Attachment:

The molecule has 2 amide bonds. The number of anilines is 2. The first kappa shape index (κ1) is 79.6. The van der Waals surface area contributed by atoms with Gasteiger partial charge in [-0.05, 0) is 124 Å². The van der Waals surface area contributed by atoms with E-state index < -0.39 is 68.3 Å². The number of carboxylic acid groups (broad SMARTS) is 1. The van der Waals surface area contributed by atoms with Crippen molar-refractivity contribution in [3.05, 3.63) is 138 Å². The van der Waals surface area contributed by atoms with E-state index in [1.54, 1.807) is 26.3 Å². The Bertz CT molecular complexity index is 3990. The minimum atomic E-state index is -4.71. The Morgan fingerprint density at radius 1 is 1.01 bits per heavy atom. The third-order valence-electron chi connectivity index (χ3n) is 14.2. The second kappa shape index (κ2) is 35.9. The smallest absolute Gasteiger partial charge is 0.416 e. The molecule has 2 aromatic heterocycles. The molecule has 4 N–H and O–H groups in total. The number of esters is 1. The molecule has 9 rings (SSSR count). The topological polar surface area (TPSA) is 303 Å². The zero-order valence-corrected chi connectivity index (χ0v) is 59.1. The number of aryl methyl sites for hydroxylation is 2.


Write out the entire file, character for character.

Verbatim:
The molecule has 2 amide bonds. The number of anilines is 2. The first kappa shape index (κ1) is 79.6. The van der Waals surface area contributed by atoms with Gasteiger partial charge in [-0.05, 0) is 124 Å². The van der Waals surface area contributed by atoms with E-state index < -0.39 is 68.3 Å². The number of carboxylic acid groups (broad SMARTS) is 1. The van der Waals surface area contributed by atoms with Crippen molar-refractivity contribution in [3.05, 3.63) is 138 Å². The van der Waals surface area contributed by atoms with E-state index in [1.54, 1.807) is 26.3 Å². The Bertz CT molecular complexity index is 3990. The minimum atomic E-state index is -4.71. The Morgan fingerprint density at radius 1 is 1.01 bits per heavy atom. The third-order valence-electron chi connectivity index (χ3n) is 14.2. The second kappa shape index (κ2) is 35.9. The smallest absolute Gasteiger partial charge is 0.416 e. The molecule has 2 aromatic heterocycles. The molecule has 4 N–H and O–H groups in total. The number of esters is 1. The molecule has 9 rings (SSSR count). The topological polar surface area (TPSA) is 303 Å². The zero-order valence-corrected chi connectivity index (χ0v) is 59.1. The number of aryl methyl sites for hydroxylation is 2.